The Dog Days of summer are here, but no rest for the weary (except Southfllawyers.) Today the Eleventh Circuit issued Guarino v. Wyeth, LLC, Schwarz Pharma, Inc., Teva Pharmaceuticals USA, Inc. For all of you healthcare
Guarino sued the generic drug company and the brand manufacturer alleging negligence, strict liability, breach of warranty, misrepresentation and fraud, and negligence per se, essentially for failure to adequately warn. The Eleventh Circuit affirmed the District Court's grant of summary judgment in favor of the Brand Manufacturer because the plaintiff ingested only a generic form of the drug. The Court also affirmed the District Court's grant of the generic manufacturer's motion to dismiss based on the law of Preemption (you remember that whole Supremacy Clause thingy.)
On appeal Guarino attempted to "cloth" her argument to avoid Preemption by asserting not that the generic manufacturer's warning labels were inadequate but that it "failed to communicate" to the prescribing medical providers, the FDA's recent change in labeling requirements. I love creative lawyering as much as the next guy, but Judge Wilson would have none of it.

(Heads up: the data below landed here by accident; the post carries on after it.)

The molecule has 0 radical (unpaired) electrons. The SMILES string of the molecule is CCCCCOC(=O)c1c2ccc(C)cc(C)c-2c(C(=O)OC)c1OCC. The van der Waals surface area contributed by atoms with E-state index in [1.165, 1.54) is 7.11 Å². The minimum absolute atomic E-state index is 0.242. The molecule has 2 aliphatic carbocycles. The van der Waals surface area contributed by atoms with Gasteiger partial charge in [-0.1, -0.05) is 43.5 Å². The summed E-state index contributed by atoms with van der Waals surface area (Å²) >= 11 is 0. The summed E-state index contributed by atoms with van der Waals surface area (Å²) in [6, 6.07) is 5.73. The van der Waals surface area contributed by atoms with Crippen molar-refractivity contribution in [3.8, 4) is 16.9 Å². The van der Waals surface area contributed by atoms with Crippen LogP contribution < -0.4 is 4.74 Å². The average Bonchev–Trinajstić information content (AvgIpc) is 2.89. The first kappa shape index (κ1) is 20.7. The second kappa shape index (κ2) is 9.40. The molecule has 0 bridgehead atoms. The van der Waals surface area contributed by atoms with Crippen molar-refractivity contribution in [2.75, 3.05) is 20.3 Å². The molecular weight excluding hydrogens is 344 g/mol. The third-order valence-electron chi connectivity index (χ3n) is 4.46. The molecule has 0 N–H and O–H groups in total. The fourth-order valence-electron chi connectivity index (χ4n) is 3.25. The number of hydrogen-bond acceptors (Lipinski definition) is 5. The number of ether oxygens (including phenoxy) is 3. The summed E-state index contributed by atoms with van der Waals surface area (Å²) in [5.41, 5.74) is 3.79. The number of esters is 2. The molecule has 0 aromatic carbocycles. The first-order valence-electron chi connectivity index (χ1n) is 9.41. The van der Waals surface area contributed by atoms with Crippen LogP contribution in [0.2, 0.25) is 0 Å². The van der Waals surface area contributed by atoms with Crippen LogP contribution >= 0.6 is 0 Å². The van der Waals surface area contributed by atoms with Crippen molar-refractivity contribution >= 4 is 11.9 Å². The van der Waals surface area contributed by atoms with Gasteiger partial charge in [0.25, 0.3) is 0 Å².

"No matter the garb in which she attempts to present them, Guarino’s claims are at bottom allegations regarding Teva’s failure to warn her of the dangers of long-term metoclopramide use, and they therefore [fail]."
The decision pretty much forecloses any remedy to those similarly situated as the Plaintiff here (and thus may result in fewer of those annoying late night national lawyer
"We are mindful that the disposition of this case may leave Guarino and those similarly situated without a remedy in cases such as these, but as federal judges we are bound merely to interpret and apply the law as promulgated by Congress and the political divisions of government.....Thus, and insofar as Guarino seeks redress for her injuries, such redress lies with Congress or the Florida legislature, not with this Court."
Or as Strother Martin said, "I don't like it any more than you men."